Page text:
SINGAPORE – The Singapore Environment Council (SEC) has awarded Asia Pulp and Paper (APP), a company linked to previous bouts of haze in the region, a green certification that may see its products return to shelves here.
The enhanced Singapore green label scheme certification endorses products made in an environmentally responsible manner, using 25 audit criteria that includes a zero-burning policy.
In a statement on Wednesday (May 29), the firm owned by Indonesia’s Sinar Mas said the certificate is “a testament to the company’s intensified commitment to battle the threat of fire and haze since the 2015 haze that affected Singapore, Malaysia and parts of Indonesia”.
APP said that between December 2017 and March last year, its suppliers were audited by a team of SEC inspectors, and auditors and sustainability experts appointed by the council.
This involved full disclosure of APP’s supply chain and ensuring that all wood pulp used to make its products were sourced from plantations, as well as ensuring that suppliers were not engaged in burning, and had implemented strict processes for fire and peatland management.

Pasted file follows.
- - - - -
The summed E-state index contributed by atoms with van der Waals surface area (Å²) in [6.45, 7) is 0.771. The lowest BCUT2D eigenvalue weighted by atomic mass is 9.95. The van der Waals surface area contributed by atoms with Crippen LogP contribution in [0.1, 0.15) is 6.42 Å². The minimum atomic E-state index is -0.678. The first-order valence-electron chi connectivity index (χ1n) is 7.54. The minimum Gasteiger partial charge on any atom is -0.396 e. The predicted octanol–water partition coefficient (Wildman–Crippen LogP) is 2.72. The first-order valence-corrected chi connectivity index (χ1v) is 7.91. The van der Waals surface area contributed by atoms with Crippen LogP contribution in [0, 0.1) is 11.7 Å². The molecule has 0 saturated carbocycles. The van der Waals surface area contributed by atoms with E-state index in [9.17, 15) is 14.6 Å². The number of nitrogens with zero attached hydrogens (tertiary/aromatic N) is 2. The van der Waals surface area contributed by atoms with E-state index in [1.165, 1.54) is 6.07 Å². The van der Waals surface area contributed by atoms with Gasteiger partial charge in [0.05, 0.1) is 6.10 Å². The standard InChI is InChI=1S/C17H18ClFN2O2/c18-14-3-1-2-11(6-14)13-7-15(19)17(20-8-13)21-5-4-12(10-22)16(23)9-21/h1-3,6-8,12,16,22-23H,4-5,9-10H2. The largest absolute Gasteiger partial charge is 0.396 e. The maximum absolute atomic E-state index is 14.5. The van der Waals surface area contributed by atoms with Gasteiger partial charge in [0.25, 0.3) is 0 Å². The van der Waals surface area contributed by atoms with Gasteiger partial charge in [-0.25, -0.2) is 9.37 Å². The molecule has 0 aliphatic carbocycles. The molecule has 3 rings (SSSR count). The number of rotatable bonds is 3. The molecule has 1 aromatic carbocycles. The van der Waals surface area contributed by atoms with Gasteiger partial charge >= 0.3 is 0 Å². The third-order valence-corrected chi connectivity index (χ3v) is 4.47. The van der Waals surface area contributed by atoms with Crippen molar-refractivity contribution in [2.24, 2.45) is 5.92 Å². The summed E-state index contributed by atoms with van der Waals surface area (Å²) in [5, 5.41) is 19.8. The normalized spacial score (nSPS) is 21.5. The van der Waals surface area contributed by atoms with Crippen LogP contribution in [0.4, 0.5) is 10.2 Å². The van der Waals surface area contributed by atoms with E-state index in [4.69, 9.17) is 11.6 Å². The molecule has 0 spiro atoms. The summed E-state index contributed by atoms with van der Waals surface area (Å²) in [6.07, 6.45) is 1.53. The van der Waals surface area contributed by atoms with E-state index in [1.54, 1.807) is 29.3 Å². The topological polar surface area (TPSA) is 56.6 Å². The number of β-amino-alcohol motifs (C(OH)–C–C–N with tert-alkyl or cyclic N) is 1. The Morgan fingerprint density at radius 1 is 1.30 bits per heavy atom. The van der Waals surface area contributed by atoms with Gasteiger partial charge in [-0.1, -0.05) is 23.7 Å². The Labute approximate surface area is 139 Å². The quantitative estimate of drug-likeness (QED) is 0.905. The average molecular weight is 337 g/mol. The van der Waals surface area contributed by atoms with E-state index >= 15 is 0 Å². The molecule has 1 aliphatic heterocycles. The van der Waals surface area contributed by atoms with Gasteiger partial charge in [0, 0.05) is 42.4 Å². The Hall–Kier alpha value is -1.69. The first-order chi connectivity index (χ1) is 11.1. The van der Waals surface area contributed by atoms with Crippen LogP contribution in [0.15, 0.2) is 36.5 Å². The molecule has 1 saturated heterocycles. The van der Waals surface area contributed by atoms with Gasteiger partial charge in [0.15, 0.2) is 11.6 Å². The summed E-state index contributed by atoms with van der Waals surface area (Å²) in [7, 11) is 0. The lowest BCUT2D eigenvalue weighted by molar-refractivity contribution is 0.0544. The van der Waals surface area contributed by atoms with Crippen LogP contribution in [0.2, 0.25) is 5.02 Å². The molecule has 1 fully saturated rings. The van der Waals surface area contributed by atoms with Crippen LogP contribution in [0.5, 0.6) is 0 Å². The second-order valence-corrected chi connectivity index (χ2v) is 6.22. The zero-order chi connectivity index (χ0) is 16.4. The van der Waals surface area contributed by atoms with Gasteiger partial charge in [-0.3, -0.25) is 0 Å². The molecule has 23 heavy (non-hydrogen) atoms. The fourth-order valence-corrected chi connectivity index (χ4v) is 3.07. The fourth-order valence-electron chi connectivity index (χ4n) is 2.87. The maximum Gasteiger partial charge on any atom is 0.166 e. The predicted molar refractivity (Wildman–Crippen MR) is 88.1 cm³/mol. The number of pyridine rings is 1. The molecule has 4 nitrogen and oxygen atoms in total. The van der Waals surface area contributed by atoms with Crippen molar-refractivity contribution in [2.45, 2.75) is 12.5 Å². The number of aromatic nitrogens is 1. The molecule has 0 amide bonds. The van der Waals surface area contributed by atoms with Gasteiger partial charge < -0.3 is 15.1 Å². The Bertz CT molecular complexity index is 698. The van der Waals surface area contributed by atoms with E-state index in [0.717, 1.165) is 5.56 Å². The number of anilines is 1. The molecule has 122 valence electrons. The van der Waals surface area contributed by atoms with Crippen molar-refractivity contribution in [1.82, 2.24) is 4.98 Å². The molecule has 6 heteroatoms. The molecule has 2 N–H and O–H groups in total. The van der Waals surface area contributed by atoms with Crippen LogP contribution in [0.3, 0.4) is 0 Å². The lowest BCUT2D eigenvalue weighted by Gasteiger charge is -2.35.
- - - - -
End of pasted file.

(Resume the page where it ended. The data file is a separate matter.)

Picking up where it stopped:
Mr Bernard Tan, Singapore country president at Sinar Mas, said that APP had invested heavily in sustainability and fire prevention.
“With climate change causing dry seasons to become hotter and longer, fire and haze remain a real threat and requires a multi-stakeholder cooperative effort to overcome,” he said.
APP was one of the firms slammed for the record-breaking haze in the region in 2015.
In September that year, the National Environment Agency listed APP as one of the firms it was investigating under the Transboundary Haze Pollution Act for links to regional forest fires that led to the haze.
Major supermarket chains here withdrew all APP products, including its popular Paseo brand of toilet rolls.
Following the crisis, APP beefed up its fire suppression strategies, and reaffirmed its commitment to the zero-deforestation pledge it made in 2013.
Last May, environmental group Greenpeace cut ties with APP after five years over allegations that the firm was still linked to the destruction of forests for pulpwood.